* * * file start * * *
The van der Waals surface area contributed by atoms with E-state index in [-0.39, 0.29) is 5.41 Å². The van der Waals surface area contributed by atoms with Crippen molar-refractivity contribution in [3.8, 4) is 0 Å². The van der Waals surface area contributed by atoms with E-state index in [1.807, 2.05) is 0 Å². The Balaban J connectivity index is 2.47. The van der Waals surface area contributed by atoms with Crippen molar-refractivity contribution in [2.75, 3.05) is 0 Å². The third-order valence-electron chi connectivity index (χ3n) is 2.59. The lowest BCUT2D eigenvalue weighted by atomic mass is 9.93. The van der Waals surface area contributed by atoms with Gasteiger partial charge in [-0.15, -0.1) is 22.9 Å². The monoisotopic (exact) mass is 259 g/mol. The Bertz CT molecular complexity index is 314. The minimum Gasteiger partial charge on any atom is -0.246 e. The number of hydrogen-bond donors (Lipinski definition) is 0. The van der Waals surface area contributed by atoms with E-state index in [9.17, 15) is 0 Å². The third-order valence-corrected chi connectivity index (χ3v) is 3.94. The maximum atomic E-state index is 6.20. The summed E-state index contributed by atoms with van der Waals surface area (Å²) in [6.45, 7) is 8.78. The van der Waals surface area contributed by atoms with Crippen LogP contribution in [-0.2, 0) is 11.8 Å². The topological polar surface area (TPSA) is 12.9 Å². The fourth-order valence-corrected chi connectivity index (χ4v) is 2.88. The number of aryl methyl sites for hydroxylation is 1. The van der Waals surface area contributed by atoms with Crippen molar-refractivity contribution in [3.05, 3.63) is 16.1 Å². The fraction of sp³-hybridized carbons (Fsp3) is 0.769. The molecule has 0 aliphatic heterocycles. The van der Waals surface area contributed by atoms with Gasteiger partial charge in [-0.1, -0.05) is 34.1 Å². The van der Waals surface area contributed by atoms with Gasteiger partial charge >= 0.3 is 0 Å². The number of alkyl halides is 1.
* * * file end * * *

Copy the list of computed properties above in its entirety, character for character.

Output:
The van der Waals surface area contributed by atoms with E-state index in [-0.39, 0.29) is 5.41 Å². The van der Waals surface area contributed by atoms with Crippen molar-refractivity contribution in [3.8, 4) is 0 Å². The van der Waals surface area contributed by atoms with E-state index in [1.807, 2.05) is 0 Å². The Balaban J connectivity index is 2.47. The van der Waals surface area contributed by atoms with Crippen molar-refractivity contribution in [2.75, 3.05) is 0 Å². The third-order valence-electron chi connectivity index (χ3n) is 2.59. The lowest BCUT2D eigenvalue weighted by atomic mass is 9.93. The van der Waals surface area contributed by atoms with Gasteiger partial charge in [-0.15, -0.1) is 22.9 Å². The monoisotopic (exact) mass is 259 g/mol. The Bertz CT molecular complexity index is 314. The minimum Gasteiger partial charge on any atom is -0.246 e. The number of hydrogen-bond donors (Lipinski definition) is 0. The van der Waals surface area contributed by atoms with E-state index in [9.17, 15) is 0 Å². The third-order valence-corrected chi connectivity index (χ3v) is 3.94. The maximum atomic E-state index is 6.20. The summed E-state index contributed by atoms with van der Waals surface area (Å²) in [6.45, 7) is 8.78. The van der Waals surface area contributed by atoms with Crippen LogP contribution in [-0.2, 0) is 11.8 Å². The topological polar surface area (TPSA) is 12.9 Å². The fourth-order valence-corrected chi connectivity index (χ4v) is 2.88. The number of aryl methyl sites for hydroxylation is 1. The van der Waals surface area contributed by atoms with Crippen molar-refractivity contribution in [3.05, 3.63) is 16.1 Å². The fraction of sp³-hybridized carbons (Fsp3) is 0.769. The molecule has 0 aliphatic heterocycles. The van der Waals surface area contributed by atoms with Gasteiger partial charge in [-0.1, -0.05) is 34.1 Å². The van der Waals surface area contributed by atoms with Gasteiger partial charge >= 0.3 is 0 Å². The number of alkyl halides is 1.